Seven Thunderbolt flaws that let attackers with physical access to a device steal encrypted data have been discovered by a Dutch security researcher, who said he was able to enter a locked PC using a couple of portable tools in just five minutes.
The researcher, Björn Ruytenberg, used “easily portable hardware," a screwdriver and custom code to enter a password-protected laptop through the Thunderbolt port. Ruytenberg demonstrated the discovery in a video, showing how the vulnerability can facilitate a five-minute attack.
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In the video, Ruytenberg screwed off the backplate of a 2019 Lenovo P1, then used a spy programmer called Bus Pirate to interface with the SPI flash that stores the laptop's Thunderbolt controller firmware.
After attaching the Bus Pirate to the "attacker" laptop, Ruytenberg used a tool called Flashrom to pull the Thunderbolt firmware from the SPI flash.
With firmware editing access, Ruytenberg disabled the Thunderbolt's security, then removed the Bus Pirate from the victim laptop. The researched attached a different hacking device via Thunderbolt, which loaded a kernel module into the memory of the laptop.
In minutes, Ruytenberg bypassed the Windows lock screen, completing the attack.
While this method of forced entry has a number of prerequisites, it's a textbook "evil maid" attack in which an unauthorized person, such as a hotel staffer, could hack your devices while you're out of your hotel room.
You don't want to leave your laptop unattended in a hotel in a hostile country, but such an attack could also occur in a library or cafe where you might walk away from your computer to use a restroom.
Is my PC or Mac affected by Thunderspy?
Only devices with Thunderbolt connectivity are vulnerable to these attacks. Almost all Macs since 2011 do have Thunderbolt, although the Thunderspy flaws are mostly defanged by Apple software precautions.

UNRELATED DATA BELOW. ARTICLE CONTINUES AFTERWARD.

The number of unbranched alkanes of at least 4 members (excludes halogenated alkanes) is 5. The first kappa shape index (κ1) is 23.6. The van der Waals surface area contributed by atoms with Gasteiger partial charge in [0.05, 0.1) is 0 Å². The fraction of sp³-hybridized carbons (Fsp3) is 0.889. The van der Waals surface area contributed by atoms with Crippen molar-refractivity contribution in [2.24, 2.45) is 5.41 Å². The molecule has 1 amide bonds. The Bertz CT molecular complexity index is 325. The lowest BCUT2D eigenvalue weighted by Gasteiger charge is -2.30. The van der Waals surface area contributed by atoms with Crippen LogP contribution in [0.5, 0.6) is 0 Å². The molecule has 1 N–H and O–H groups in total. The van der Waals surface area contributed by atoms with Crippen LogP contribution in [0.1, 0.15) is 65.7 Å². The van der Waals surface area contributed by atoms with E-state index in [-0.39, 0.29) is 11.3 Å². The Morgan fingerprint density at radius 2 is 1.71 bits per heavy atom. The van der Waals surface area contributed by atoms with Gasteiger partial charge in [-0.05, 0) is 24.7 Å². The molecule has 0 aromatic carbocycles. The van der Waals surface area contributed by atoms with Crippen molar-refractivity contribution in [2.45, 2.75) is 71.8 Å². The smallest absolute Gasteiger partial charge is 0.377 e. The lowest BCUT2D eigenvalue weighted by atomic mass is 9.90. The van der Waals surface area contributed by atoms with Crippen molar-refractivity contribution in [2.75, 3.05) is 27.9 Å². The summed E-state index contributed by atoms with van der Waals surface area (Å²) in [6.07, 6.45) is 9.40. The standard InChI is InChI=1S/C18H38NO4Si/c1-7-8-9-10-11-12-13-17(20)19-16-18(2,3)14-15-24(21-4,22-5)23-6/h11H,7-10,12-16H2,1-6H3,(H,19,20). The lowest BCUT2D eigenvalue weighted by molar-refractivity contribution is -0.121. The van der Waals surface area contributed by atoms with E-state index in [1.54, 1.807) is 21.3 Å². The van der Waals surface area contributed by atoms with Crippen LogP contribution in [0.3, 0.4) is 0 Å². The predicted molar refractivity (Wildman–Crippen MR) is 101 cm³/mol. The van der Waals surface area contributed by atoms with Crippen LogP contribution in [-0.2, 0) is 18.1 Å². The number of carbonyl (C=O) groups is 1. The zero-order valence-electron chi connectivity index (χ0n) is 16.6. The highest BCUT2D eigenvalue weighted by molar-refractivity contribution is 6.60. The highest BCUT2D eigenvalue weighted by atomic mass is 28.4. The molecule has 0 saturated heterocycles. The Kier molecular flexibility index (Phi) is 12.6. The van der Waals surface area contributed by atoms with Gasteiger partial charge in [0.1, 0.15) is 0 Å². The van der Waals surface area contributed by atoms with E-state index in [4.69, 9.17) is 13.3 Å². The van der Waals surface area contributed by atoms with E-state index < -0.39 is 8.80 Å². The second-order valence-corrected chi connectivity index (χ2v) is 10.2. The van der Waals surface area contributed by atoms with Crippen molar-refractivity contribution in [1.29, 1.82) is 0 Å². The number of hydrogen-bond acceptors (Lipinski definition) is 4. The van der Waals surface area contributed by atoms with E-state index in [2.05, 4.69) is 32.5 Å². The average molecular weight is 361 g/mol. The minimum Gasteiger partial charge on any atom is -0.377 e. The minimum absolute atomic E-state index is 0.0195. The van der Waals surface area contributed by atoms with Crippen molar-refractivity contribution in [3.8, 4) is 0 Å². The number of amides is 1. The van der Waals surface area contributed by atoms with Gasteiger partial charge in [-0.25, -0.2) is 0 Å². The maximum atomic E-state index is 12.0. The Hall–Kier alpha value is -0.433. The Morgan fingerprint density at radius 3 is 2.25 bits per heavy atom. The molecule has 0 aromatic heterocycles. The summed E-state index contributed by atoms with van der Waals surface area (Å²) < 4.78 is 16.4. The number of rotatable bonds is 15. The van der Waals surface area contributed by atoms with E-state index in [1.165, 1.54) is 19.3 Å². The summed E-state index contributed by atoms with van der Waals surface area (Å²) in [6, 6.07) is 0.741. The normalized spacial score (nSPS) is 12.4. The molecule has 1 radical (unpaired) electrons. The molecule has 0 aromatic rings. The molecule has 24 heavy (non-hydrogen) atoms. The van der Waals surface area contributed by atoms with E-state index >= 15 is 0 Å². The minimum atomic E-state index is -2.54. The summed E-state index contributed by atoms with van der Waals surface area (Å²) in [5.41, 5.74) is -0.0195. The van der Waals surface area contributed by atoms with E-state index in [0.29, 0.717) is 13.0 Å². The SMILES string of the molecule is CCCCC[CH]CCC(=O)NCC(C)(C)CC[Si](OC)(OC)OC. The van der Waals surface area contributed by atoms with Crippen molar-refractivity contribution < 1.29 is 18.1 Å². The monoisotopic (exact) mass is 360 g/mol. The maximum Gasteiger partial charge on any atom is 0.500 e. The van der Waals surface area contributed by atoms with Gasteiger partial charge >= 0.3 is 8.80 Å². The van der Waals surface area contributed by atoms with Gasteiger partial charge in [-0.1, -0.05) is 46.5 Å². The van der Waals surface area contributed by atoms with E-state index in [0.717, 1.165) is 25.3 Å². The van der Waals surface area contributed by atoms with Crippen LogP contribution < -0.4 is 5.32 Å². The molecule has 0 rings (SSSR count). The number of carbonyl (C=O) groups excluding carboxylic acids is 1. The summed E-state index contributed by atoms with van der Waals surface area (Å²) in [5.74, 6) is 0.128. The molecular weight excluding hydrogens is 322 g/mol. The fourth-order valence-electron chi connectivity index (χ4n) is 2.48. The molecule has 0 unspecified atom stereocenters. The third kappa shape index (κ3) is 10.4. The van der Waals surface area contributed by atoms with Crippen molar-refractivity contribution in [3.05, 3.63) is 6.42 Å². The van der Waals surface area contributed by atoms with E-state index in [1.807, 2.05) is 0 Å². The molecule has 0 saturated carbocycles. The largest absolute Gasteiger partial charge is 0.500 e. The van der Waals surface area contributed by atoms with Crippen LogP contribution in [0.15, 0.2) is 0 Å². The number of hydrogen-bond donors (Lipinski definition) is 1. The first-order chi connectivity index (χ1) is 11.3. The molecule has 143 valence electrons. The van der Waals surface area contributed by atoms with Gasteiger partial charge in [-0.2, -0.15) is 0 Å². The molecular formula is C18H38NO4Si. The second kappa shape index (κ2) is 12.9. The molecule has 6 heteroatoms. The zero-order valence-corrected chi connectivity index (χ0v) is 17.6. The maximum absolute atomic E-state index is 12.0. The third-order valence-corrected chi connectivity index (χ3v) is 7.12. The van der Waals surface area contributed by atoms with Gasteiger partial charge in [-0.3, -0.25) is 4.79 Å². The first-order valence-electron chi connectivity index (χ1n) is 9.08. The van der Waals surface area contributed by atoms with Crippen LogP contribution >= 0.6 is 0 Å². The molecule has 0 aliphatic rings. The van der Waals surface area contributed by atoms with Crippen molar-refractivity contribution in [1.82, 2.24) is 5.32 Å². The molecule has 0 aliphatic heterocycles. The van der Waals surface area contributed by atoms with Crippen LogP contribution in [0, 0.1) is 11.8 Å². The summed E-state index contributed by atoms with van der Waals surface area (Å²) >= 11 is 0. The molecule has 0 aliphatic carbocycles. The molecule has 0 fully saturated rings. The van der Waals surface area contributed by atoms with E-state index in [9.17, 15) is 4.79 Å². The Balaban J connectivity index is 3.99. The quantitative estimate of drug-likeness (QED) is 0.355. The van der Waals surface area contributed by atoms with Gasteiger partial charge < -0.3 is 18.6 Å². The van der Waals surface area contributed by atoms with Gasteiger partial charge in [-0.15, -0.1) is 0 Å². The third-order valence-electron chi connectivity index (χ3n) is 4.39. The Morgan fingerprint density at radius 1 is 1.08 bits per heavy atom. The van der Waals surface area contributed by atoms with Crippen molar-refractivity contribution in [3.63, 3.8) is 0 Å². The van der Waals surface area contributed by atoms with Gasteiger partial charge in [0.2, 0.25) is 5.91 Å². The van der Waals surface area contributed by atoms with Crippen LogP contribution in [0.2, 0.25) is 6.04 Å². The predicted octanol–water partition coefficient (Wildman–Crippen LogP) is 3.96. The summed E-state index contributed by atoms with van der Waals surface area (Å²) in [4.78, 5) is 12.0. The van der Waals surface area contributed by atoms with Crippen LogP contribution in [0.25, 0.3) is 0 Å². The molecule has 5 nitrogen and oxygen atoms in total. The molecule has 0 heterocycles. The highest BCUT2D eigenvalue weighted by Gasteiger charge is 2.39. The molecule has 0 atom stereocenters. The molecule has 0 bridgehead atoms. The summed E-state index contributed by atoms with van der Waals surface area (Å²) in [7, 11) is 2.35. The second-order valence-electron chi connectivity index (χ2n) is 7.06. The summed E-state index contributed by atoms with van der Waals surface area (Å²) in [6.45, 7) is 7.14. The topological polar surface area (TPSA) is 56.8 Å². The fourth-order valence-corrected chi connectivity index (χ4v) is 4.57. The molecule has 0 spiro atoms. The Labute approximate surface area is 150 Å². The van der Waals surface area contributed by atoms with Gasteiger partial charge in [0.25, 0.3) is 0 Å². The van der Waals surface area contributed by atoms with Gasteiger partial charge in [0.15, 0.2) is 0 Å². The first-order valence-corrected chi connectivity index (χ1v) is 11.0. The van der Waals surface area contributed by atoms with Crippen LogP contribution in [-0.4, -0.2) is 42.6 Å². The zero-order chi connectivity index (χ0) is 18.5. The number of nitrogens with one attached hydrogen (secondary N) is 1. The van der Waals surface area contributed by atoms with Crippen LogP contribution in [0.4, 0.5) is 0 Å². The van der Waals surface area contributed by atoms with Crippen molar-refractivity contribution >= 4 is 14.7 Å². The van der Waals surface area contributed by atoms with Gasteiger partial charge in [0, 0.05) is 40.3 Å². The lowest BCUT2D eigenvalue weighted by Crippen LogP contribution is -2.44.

Many other PCs also have Thunderbolt capabilities. You'll want to physically check your PC's ports to see if Thunderbolt is built in. Thunderbolt ports look like regular USB-C or MiniDisplay ports, except they've got a little lighting bolt printed next to the port instead or or alongside the regular USB or display symbols.
If you don't have any Thunderbolt-capable ports, then you don't need to worry. If you do, the Thunderspy flaws are mostly fixed by some recent Intel hardware modifications, but only a few PCs will have those.
ZDNet listed those models as "HP EliteBook and ZBook 2019 and later, Lenovo ThinkPad P53 and X1 Carbon 2019 and later, and the Lenovo Yoga C940, if it shipped with Intel's Ice Lake CPU."
Those PCs, all of which shipped in 2019 and 2020, are nearly immune to the Thunderspy attacks because of a Windows feature called Kernel DMA Protection. Here's how to check to see if your machine has Kernel DMA Protection.
Linux also has implemented Kernel DMA Protection at the operating-system level, but it only applies to certain machines.
Macs, as mentioned earlier, are mostly impervious to the Thunderspy attacks because of mitigations in macOS. But Macs running Windows or Linux via Boot Camp are completely unprotected.
Ruytenberg has also built a couple of Thunderspy-checking software tools for Windows and Linux that you can run to see whether your machine is affected.
Thunderspy flaws: What you can do
All Thunderbolt port attacks. including those associated with Thunderspy, require physical access, meaning the hacker must have your laptop or desktop in their hands to successfully complete the strike.
These attacks can't be carried out remotely, meaning the best prevention method is keeping your laptop in your possession whenever you're somewhere with people you don't know.
Your laptop or desktop is safe in your home, but if you commute or travel with it, don't leave it unattended. Don't plug any device you don't own into your Thunderbolt ports, like USB-C chargers or projectors or someone else's phone that might need a charge.
Unfortunately, unless your machine has Kernel DMA Protection capability at the hardware level, there's no real fix for these flaws, Ruytenberg said, and neither will any be forthcoming.
A brief history of Thunderbolt vulnerabilities
This isn't the first instance of a Thunderbolt port enabling a security threat for PCs. Last year researchers found that all Apple laptops and desktops produced since 2011, with the exception of the 12-inch MacBook, are vulnerable to a flaw dubbed "Thunderclap."
In 2014, a researcher developed proof-of-concept malware called Thunderstrike that could leap from one Mac to another using Thunderbolt devices. That flaw was fixed with an update, but it seems the more recent Thunderclap has only been mitigated since its discovery — not entirely patched.
As was the case in Thunderclap and Thunderstrike, the best Mac antivirus software and other traditional protections won't help you against the current Thunderbolt flaw.
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